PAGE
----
Section E of Financial Management syllabus deals with business finance: What types of finance? What sources? What mix?
The article will first consider a business’s formation and initial growth, then a company that is well-established and mature, and will look at the financing choices and decisions that could face it at various stages.
Formation and initial growth
Many businesses begin with finance contributed by their owners and owners’ families. If they start as unincorporated businesses, the distinction between owners’ capital and owners’ loans is almost irrelevant. If it starts as an incorporated business, or turns into one, then there are important differences between share capital and loans. Share capital is more or less permanent and can give suppliers and lenders some confidence that the owners are being serious and are willing to risk significant resources. If the owners’ friends and families do not themselves want to invest (perhaps they have no money to invest) then the owners will have to look for outside sources of capital. The main sources are:
- bank loans and overdrafts
- leasing/hire purchase
- trade credit
- government grants, loans and guarantees
- venture capitalists and business angels
- invoice discounting and factoring
- retained profits.
Bank loans and overdrafts
In the current economic climate, start-up businesses are likely to find it difficult to raise a bank loan, particularly if the business and its owners have no track record at all. Banks will certainly require:
- A business plan, including cash flow forecasts.
- Personal guarantees and charges on personal assets.
The personal guarantees and charges on personal assets get round the company’s limited liability which would otherwise mean that if the company failed, the bank might be left with nothing. This way the bank can ask the guarantors to pay back the loans personally, or the bank can seize the charged assets that were used for security.
Note that overdrafts are repayable on demand and many banks have a reputation of pre-emptively withdrawing overdraft facilities, not when a business is in trouble, but when the bank fears more difficult times ahead.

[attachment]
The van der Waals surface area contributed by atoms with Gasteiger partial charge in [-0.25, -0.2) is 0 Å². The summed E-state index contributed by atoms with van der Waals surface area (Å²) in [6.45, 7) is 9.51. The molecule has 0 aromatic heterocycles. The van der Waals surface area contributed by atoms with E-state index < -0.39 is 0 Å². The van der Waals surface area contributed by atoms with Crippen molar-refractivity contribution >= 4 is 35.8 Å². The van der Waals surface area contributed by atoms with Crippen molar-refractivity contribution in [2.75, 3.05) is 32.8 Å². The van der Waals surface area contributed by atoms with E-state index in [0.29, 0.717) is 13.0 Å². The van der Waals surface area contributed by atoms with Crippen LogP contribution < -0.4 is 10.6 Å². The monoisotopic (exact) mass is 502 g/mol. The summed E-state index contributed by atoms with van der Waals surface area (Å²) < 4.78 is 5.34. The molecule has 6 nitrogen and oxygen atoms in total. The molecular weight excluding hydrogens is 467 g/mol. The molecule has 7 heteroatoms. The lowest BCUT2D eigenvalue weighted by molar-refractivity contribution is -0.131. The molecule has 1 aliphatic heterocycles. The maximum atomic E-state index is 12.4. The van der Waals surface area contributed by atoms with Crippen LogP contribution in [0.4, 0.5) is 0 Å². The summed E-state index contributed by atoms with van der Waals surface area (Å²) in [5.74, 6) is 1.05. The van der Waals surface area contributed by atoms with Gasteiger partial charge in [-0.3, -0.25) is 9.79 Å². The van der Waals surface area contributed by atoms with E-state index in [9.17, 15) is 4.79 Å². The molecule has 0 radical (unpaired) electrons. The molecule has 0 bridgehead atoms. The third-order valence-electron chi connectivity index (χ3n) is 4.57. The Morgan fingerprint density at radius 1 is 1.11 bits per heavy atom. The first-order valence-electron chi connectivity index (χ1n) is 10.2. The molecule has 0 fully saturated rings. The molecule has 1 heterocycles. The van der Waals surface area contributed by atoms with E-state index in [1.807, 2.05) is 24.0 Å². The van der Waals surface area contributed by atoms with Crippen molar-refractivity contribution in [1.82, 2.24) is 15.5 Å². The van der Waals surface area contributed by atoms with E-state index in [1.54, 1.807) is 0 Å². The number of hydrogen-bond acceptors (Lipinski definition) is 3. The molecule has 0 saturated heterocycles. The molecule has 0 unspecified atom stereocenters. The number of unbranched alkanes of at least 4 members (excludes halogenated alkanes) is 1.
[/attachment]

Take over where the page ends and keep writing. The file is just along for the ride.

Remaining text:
On a more positive note, where it is known that the need for finance is temporary, an overdraft might be very suitable because it can be repaid by the borrower at any time.
Leasing and hire purchase
In financial terms, leasing is very like a bank loan. Instead of receiving cash from the loan, spending it on buying an asset and then repaying the loan, the leasing company buys the asset, makes it available to the lessee and charges the lessee a monthly amount. Leasing can often be cheaper than borrowing because:
- Large leasing companies have great bargaining power with suppliers so the asset costs them less than it would cost the lessee. This can be partially passed on to the leasee.
- Leasing companies have effective ways of disposing of old assets, but lessees normally do not.
- If the lease payments are not made, the leasing company has a form of built- in security insofar as it can reclaim its asset.
- The cost of finance to a large, established leasing company is likely to be lower than the cost to a start-up company.
It is important for businesses to try to decide whether loan finance or a lease would be cheaper. (This is a separate topic in the Financial Management syllabus, but it is not covered in this article.)
This simply means taking credit from suppliers – typically 30 days. That is obviously a very short period, but it can be very helpful to new businesses. Typically, credit suppliers to new businesses will want some sort of reference, either from a bank or from other suppliers (trade references). However, some will be prepared to offer modest credit initially without references, and as trust grows this can be increased.
Government grants, loans and guarantees